Johnny Reb’s ‘Shell Out for Charity’ Has the Humble Peanut Raising Money for Charities

Johnny Rebs EXT banner. Photo by Ed Simon for The Los Angeles Beat.

Johnny Rebs EXT banner. Photo by Ed Simon for The Los Angeles Beat.

As many of you know, I LOVE barbeque and food I’ve had in the South in general. Normally, I like to do restaurant reviews of some pretty incredible eats. However, at this point, it is a given that the food at Johnny Reb’s True South is great, with excellent BBQ and the best fried catfish this side of Jolene’s Fish House in Hartwell, GA. So the focus then will be on something small, but important; the peanut.

What is so special about the peanut, you ask? Cheryl Carter, owner of Johnny Reb’s three locations in Long Beach (the original, since 1984), Bellflower and Orange, spoke with me about what the humble peanut has accomplished.

Q: Cheryl, what is Shell Out for Charity?

For all the years that we have been in business, we’ve put a bucket of peanuts on the table. Around the year 2000, when we were going through an economically tough time, we were looking for ways to cut costs and we thought about cutting the peanuts off the table. My husband said, ‘Let’s turn that around. Let’s put a jar next to it and sponsor a local charity and we’ll raise money for other people with our peanuts. That’s what we’ve been doing ever since, we’ve raised over $500,000.00 in pocket change for local charities.

Peanuts on table Shell Out Bucket. Photo by Ed Simon for The Los Angeles Beat.Q: Why peanuts?

When we first opened, we wanted Johnny Reb’s atmosphere to be fun and also to be rustic. We thought of sawdust on the floor and that is what we did. Our first week of business we had sawdust on the floor. That was ‘back in the day’ when we girls had nylons and everyone would weak out of our restaurant with sawdust on their trousers and and on their nylons, so we changed to peanuts. And that’s why we changed to peanuts! Once you start it. You kind of get addicted to peanuts and coffee in the morning.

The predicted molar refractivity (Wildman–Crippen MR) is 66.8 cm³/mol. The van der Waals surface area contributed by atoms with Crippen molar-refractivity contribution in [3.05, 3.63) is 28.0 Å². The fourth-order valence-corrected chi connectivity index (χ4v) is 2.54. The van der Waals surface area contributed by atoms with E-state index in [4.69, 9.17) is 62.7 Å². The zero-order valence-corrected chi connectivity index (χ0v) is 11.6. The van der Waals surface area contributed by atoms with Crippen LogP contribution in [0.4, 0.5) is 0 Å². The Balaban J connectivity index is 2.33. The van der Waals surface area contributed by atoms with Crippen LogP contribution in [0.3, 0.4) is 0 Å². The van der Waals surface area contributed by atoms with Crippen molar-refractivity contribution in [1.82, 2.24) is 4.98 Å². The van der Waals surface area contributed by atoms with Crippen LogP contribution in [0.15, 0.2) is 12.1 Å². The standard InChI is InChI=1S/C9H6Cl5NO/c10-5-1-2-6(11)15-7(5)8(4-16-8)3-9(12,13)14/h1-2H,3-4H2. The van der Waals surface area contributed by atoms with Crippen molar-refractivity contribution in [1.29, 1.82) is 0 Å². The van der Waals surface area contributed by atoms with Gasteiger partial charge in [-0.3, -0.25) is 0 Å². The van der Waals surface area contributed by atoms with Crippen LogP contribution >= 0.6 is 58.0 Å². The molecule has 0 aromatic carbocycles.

Q: How successful has the Shell Out for Charity program been?

You know, it has astounded us. People drop anywhere from a dime to a quarter to checks for a thousand dollars. We got a group of business associates from a local large business—they sponsor something every month with their lunch money and this is what they do. Its been successful, a lot more than just financially. It puts people together with charities that they may not have known about.

Certainly someone like Susan G. Komen and the OC Race for the Cure is very well known but there are smaller charities, like this current Shell Out for Charity, Send-A-Kid-To Camp . It is a combination of three foundations, the Boy’s and Girl’s Clubs, the Long Beach Community Foundation and the YMCA, which used to be called ‘rescue’ and we now call ‘opportunity’.

Our guests have actually raised over $100,000.00 over the years—-we do this every summer. I have been active in the group that helps ‘at risk’ youth, so when this came to our attention via the Press-Telegram, we’ve just done it for the past 12 years and every summer we show up, collect $10,000.00 or more for the cause.

Q: How are the funds used for Shell Out for Charity?

The money is collected in these jars and then every bit of it goes to the charity. We try to run each one for three, three and a half months, so we can give a good chunk of change. They then use the money as they see fit.